How to up your Mobility Game: By FitCademy's Coach Clem and Head of Mobility at Core Collective

Walk into any gym, and you're more than likely to see someone rolling around on a strange looking ball, block, or band in the name of mobility. 

Fitness, for many, is a way of life and building a robust and mobile body is the holy grail. 

However, in the social media age, sorting the flood of information from misinformation has never been more challenging. Which begs the question – what do we need to do to improve our mobility?

We ask the founder of online training service FITcademy, FRC Mobility Specialist, and Head of Mobility at Core Collective,' Tom' Clem' Cleminson to find out. 

The first important realization is that flexibility and mobility training are very different beasts.

Mobility is the ability to move or be moved freely and easily through a full range of motion. Alternatively, your ability to move your body through its full range of motion safely, and when necessary, under load. 

Flexibility, on the other hand, is the ability to bend easily without breaking. Or, your body's pliability. Its ability to be molded into a required position.

Both are trainable, but if you take a flexible person and put them into their end range of motion in say, a deep squat and apply a load, they'll fold up like a leaf as they lack end range strength or mobility. If you do the same with a mobile weight-lifter, they'll smack a grin on their face and stand right back up. 

So, how can we up your mobility game? 

 Step 1: Identify your weaknesses

Your passive & active range in movements relevant to your sport (or hobby sport) should be equal if you have any interest in remaining uninjured.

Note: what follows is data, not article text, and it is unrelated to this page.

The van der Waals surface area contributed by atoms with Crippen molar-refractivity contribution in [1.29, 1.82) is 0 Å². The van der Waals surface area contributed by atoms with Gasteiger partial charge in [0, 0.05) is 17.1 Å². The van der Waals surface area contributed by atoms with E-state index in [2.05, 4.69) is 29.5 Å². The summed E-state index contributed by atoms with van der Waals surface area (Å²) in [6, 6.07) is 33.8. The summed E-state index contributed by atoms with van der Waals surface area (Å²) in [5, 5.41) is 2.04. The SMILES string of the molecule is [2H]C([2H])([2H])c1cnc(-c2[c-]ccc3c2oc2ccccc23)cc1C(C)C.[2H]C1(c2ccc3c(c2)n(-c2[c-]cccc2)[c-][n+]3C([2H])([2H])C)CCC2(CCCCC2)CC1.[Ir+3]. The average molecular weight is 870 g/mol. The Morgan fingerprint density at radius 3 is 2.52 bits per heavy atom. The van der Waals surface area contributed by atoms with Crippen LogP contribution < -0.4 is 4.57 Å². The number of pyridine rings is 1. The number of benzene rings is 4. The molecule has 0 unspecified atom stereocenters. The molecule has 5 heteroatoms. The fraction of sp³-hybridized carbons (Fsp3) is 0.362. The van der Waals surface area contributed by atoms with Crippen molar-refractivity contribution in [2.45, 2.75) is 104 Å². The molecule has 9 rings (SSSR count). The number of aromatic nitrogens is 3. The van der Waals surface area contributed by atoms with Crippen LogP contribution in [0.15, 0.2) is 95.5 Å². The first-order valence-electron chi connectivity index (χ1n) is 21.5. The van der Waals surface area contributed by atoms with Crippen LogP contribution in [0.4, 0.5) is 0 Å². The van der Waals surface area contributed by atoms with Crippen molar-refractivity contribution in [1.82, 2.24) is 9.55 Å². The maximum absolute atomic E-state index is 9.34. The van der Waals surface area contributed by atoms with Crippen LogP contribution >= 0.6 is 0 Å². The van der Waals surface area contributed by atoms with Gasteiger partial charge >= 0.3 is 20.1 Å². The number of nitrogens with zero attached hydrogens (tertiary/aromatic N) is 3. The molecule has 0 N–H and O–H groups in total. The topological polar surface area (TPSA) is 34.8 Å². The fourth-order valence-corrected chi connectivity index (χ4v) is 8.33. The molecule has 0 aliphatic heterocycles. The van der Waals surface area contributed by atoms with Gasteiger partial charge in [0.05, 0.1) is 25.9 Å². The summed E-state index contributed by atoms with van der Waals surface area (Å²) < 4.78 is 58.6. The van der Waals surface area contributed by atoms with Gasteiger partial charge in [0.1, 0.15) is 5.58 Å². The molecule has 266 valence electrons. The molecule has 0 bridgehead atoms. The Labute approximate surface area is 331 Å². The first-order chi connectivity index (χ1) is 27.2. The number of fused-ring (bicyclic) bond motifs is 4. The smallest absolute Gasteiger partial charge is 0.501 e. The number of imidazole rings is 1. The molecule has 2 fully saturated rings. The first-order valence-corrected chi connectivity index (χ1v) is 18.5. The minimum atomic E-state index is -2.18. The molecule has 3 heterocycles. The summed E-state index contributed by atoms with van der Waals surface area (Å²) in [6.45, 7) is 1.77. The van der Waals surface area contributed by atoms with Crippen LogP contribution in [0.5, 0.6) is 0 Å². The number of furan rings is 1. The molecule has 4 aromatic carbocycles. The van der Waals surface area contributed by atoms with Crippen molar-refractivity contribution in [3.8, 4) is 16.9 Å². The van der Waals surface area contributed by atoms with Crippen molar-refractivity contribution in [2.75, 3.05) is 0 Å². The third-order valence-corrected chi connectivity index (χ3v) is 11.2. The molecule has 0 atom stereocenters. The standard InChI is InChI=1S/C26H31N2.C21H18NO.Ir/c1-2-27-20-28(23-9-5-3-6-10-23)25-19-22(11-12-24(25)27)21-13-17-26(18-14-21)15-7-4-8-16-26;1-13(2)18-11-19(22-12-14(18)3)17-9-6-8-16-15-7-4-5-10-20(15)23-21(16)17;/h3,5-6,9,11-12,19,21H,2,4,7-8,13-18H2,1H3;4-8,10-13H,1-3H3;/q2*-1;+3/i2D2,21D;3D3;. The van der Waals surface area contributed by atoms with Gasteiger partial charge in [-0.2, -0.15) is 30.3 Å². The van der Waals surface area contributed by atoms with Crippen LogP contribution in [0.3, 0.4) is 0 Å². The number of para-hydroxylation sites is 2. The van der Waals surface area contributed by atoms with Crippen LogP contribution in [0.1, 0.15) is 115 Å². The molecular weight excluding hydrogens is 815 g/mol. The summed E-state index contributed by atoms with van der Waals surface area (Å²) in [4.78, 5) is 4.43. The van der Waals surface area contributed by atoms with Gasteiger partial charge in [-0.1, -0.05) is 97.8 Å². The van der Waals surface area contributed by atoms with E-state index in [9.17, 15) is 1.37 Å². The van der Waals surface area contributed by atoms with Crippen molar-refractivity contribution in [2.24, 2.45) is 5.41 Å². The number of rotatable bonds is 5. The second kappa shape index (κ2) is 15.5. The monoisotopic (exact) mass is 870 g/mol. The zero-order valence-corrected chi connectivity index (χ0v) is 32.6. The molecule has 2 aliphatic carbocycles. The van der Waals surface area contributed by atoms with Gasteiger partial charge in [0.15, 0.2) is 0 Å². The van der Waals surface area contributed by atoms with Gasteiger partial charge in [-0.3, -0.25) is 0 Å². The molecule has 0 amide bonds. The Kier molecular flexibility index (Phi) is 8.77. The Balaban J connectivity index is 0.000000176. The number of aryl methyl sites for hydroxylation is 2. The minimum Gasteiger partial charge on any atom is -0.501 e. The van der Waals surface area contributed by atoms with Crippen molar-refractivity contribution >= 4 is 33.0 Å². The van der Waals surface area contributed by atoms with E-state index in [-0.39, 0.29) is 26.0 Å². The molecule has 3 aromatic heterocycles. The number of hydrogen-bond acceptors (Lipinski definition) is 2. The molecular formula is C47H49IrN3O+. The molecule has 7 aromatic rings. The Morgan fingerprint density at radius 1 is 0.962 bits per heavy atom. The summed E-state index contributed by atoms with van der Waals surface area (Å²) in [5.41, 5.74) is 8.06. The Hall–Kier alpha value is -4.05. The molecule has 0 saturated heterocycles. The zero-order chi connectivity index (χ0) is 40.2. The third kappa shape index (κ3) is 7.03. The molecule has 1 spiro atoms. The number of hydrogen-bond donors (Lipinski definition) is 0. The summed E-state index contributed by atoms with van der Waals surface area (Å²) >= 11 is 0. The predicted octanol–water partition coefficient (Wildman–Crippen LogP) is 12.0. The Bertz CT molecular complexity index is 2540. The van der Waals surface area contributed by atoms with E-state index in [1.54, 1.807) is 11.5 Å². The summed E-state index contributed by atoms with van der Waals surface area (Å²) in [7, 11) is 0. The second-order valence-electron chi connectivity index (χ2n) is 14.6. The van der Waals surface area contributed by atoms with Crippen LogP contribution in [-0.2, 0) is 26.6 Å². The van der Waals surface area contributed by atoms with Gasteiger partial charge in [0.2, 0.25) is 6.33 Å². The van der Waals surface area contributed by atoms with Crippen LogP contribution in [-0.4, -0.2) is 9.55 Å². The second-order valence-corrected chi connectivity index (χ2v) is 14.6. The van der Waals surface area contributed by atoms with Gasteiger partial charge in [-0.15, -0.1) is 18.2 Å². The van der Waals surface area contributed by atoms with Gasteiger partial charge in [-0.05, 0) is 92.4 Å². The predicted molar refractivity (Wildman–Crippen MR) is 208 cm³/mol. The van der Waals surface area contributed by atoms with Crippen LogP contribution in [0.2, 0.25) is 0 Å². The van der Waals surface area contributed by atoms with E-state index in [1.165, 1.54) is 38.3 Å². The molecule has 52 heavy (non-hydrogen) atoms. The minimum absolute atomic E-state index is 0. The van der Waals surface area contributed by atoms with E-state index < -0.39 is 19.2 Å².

Crossfitter's, for instance, need shoulder flexion in most kipping movements performed under the not insignificant load of a swinging human. 

To even attempt it, you should have at least 180 degrees of shoulder flexion which you can quickly test. 

Lay on your back on the floor with your arms by your side. Have a friend take your arm and manually move it into shoulder flexion with no assistance from you at all (passive range). Keep your back flat, and if you have a healthy shoulder range, you'll complete the movement pain-free. 

Now try and emulate that range using your musculature, making sure you keep your back flat.

If you can do it pat yourself on the back, you have a distinctly average shoulder! 

Proceed to apply these testing principles to the rest of your sport-specific movements (squats, presses, racks) and take note of what needs immediate action, and what can be improved at a later date scoring each area as follows:

1 point:  Strong & pain-free range of movement (ROM) - likely strong and healthy contractile tissue 

 Result: Safe to continue with mobility training

2 point:  Strong & painful ROM - may indicate a lesion of the muscle or tendon that is contracting (e.g., Muscle strain, tendonitis)

  Result: Continue mobility training with care and caution

3 point:  Weak & pain-free ROM - may indicate a rupture of the muscle or lack of integrity to the nerve supply of the muscle
Result: Go and see a specialist

4 point:  Weak & painful ROM - likely a severe lesion around that joint, e.g., dislocation or fracture

Result: Go and see a specialist right f**cking now

Train with intent

When you find a weakness, work on it. There are many ways to achieve mobility, but my favorite sequence is as follows.

For areas you score as 1:

We're going to use an FRC technique called PAILs & RAILs.